Boswell's Life of Boris Johnson

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Today I am bringing you an exclusive extract from a new, computer-generated, instant classic biography: "Boswell's Life Of Boris Johnson".

Today I am bringing you an exclusive extract from a new, computer-generated, instant classic biography: "Boswell's Life Of Boris Johnson".

It had long been my desire (writes Boswell) to meet the famous Boris Johnson, the Sage of Doughty Street. I had heard many reports of his knowledge, of his generosity of spirit, and of his rare ability to pursue at least three distinct paths of employment, but I failed always to engineer a meeting with this paragon, and it was Fate that at last brought us together.

One day, while passing a large bookshop in the West End of London, I spied a large crowd of bystanders gathered round a man at a table. Upon my enquiring who this might be, I was told that Boris Johnson was signing copies of his new book. Accordingly I pushed my way to the front of the throng and introduced myself as a young Scots writer, but newly arrived in the great city, and desirous of making a mark as a writer. Without raising his eyes, he said: "Why, sir, the best thing you can do is let me have 1,000 words on the scandal of the new Scottish Parliament and bring them to me at the Spectator office tomorrow! We pay badly but we will make you famous."

So began my acquaintance with the great man whose wisdom is known throughout the civilised world and also in parts of America. It was always a marvel to me that one man could be writer, Parliamentarian, editor, wit and television performer, and still have time left to sleep, but when I asked him for the secret of his prodigious activity, he merely said:-

"Why, sir, it is not what a man does, but what a man is thought to do that counts. What a man does outside his office always impresses those in the office more than anything he achieves while inside the office. When I am not present at the Spectator, my colleagues there imagine me to be in Parliament, or writing a book, or being a personality on the TV, and they marvel that one man can do so much. In truth, I am usually having lunch with important people."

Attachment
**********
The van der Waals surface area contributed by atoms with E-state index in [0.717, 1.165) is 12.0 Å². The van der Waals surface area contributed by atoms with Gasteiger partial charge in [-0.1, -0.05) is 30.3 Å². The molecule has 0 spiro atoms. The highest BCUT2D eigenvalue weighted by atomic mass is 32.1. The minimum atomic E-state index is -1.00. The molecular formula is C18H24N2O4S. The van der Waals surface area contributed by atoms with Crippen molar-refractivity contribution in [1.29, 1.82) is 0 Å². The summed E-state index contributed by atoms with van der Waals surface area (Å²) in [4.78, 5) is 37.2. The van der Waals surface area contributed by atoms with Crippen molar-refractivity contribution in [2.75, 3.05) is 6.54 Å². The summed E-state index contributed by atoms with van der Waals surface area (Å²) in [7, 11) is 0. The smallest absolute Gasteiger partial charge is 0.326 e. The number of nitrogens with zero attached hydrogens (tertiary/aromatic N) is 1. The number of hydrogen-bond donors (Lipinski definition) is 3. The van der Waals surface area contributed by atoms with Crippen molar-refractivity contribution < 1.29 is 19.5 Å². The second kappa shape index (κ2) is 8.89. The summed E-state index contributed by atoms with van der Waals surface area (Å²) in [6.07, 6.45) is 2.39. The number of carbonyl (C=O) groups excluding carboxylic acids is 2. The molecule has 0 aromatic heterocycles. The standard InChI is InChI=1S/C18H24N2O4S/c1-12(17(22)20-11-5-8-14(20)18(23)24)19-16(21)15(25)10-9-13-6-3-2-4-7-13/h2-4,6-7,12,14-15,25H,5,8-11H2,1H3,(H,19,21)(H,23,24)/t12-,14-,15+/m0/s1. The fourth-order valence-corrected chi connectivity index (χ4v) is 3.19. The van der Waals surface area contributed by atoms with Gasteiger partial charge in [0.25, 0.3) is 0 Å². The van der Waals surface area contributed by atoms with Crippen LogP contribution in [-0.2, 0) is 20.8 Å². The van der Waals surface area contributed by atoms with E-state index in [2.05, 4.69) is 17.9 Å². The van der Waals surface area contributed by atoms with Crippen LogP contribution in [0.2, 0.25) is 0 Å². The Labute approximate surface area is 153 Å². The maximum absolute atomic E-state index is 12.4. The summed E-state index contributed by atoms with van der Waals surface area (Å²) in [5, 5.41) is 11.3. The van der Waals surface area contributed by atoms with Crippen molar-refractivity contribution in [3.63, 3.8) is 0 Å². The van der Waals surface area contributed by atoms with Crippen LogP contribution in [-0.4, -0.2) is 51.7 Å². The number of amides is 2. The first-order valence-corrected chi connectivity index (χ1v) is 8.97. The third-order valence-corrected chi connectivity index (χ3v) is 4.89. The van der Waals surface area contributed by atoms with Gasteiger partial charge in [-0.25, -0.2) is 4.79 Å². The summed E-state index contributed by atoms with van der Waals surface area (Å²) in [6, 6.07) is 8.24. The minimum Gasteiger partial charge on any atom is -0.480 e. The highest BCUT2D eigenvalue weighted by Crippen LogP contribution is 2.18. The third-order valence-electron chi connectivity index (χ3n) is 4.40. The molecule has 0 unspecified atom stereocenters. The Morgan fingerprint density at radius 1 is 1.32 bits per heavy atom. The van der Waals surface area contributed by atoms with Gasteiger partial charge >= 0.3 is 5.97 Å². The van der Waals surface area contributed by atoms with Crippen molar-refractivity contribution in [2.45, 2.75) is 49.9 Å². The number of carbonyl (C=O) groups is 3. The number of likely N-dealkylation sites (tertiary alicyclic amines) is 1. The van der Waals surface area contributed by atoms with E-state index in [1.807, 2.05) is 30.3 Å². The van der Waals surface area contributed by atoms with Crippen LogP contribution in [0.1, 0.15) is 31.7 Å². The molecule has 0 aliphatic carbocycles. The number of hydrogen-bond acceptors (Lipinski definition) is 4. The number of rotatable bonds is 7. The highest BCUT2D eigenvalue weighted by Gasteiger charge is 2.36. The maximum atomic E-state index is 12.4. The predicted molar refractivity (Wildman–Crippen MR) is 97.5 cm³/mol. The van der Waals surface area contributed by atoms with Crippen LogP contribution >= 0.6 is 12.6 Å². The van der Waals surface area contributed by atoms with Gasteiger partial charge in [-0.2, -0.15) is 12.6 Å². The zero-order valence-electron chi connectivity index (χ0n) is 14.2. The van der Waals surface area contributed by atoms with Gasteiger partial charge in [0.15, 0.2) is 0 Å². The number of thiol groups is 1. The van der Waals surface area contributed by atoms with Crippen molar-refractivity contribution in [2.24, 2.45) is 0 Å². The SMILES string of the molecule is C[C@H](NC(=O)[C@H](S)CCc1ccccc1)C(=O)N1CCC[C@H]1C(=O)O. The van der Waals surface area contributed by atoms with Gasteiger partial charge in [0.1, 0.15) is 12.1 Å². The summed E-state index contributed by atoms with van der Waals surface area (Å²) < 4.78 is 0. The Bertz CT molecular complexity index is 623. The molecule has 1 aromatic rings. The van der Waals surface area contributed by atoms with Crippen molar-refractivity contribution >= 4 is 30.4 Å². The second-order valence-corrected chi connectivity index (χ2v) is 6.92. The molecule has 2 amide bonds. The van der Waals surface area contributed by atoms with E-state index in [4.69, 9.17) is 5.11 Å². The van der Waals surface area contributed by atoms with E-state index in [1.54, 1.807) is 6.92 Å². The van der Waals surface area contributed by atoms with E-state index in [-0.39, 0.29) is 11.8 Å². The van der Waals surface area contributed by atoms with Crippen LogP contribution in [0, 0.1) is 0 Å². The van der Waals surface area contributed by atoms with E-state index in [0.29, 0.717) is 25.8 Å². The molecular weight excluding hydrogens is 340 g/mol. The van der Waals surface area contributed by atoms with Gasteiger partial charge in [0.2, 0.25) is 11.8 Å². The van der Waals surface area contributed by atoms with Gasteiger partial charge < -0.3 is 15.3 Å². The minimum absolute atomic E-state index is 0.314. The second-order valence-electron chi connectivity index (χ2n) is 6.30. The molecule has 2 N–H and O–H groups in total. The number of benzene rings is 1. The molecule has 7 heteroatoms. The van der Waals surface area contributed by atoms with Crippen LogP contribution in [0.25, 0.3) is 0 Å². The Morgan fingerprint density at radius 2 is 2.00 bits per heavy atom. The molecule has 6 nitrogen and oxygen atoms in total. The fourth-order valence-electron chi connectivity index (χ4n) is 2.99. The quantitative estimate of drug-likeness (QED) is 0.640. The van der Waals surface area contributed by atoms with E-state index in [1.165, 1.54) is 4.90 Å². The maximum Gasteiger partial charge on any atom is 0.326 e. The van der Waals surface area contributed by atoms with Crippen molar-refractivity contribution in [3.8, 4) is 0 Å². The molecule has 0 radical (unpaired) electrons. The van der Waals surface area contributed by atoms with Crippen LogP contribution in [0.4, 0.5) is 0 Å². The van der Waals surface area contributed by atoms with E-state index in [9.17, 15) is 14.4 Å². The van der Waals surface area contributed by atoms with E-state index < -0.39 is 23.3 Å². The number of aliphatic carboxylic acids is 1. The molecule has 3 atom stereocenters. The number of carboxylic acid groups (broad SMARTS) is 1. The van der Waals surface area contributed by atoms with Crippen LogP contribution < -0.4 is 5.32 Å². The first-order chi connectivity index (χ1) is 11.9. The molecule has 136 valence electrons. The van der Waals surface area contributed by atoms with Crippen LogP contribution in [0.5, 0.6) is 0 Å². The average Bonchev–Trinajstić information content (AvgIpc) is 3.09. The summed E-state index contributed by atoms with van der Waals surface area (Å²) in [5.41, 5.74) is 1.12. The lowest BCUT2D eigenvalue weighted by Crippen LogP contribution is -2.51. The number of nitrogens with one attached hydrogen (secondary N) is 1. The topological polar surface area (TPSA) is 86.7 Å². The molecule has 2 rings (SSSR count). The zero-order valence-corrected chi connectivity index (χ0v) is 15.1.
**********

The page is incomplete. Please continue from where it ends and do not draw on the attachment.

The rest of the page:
In person, Mr Johnson was large, with strikingly blond hair. He was not handsome in a conventional manner, nor in an unconventional manner either, yet I have known women who felt themselves strangely drawn to him.

"That may be so, but I fear no scandal," he liked to say. "Depend on it, sir, a man who pursues so many activities as I do will not be deemed, even by Fleet Street, to have the time and energy to pursue the art of dalliance as well."

Many people were puzzled as to why the great man had espoused the cause of the Tory Party, at a time when their fortunes were so low, but he saw no mystery in this at all.

"Why, sir, are we not taught to buy shares when they are low in price, not high? Is it not wise to invest in a painting when the artist is out of fashion and therefore affordable? For the same reason, I perceived that the Tories, presently down in the dumps, would surely rise again taking me with them upwards. Be assured that the worst time to ally yourself to a party is when it is at its height. I would earnestly enjoin all allies of Blair and Brown to wear a parachute at all times."

And he laughed heartily, in that manner which persuaded some that he was naught but a buffoon, though for myself I could see it was but a façade to conceal the quick mind beneath. Mr Johnson once confessed to me that he had planned it thus all along.

"To be smart is nothing," he said. "Why, sir, today everyone is smart. But to be thought an idiot savant - why, that takes real smartness! I am like the man in the street who is taken to be drunk, but who, when attacked by ruffians, throws off the pretence of insobriety and turns out to have a black belt in the sport of karate. Depend upon it, sir, I shall have 'em!"

More of this classic biography some other time, I hope.

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